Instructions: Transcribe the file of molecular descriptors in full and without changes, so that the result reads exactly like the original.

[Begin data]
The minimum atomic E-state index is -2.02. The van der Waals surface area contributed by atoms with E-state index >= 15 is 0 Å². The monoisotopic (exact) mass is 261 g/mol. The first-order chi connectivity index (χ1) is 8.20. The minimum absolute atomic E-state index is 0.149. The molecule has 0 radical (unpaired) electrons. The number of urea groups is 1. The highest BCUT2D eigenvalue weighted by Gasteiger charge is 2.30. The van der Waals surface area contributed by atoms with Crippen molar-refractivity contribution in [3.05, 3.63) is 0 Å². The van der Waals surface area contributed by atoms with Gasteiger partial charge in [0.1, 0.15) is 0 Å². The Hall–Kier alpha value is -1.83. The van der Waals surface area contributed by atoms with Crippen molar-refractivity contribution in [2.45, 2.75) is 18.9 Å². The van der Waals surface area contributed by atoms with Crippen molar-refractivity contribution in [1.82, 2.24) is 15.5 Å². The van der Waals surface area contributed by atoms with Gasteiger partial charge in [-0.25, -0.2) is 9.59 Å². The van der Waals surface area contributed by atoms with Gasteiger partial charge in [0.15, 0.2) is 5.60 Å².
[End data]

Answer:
The minimum atomic E-state index is -2.02. The van der Waals surface area contributed by atoms with E-state index >= 15 is 0 Å². The monoisotopic (exact) mass is 261 g/mol. The first-order chi connectivity index (χ1) is 8.20. The minimum absolute atomic E-state index is 0.149. The molecule has 0 radical (unpaired) electrons. The number of urea groups is 1. The highest BCUT2D eigenvalue weighted by Gasteiger charge is 2.30. The van der Waals surface area contributed by atoms with Crippen molar-refractivity contribution in [3.05, 3.63) is 0 Å². The van der Waals surface area contributed by atoms with Gasteiger partial charge in [0.1, 0.15) is 0 Å². The Hall–Kier alpha value is -1.83. The van der Waals surface area contributed by atoms with Crippen molar-refractivity contribution in [2.45, 2.75) is 18.9 Å². The van der Waals surface area contributed by atoms with Crippen molar-refractivity contribution in [1.82, 2.24) is 15.5 Å². The van der Waals surface area contributed by atoms with Gasteiger partial charge in [-0.25, -0.2) is 9.59 Å². The van der Waals surface area contributed by atoms with Gasteiger partial charge in [0.15, 0.2) is 5.60 Å².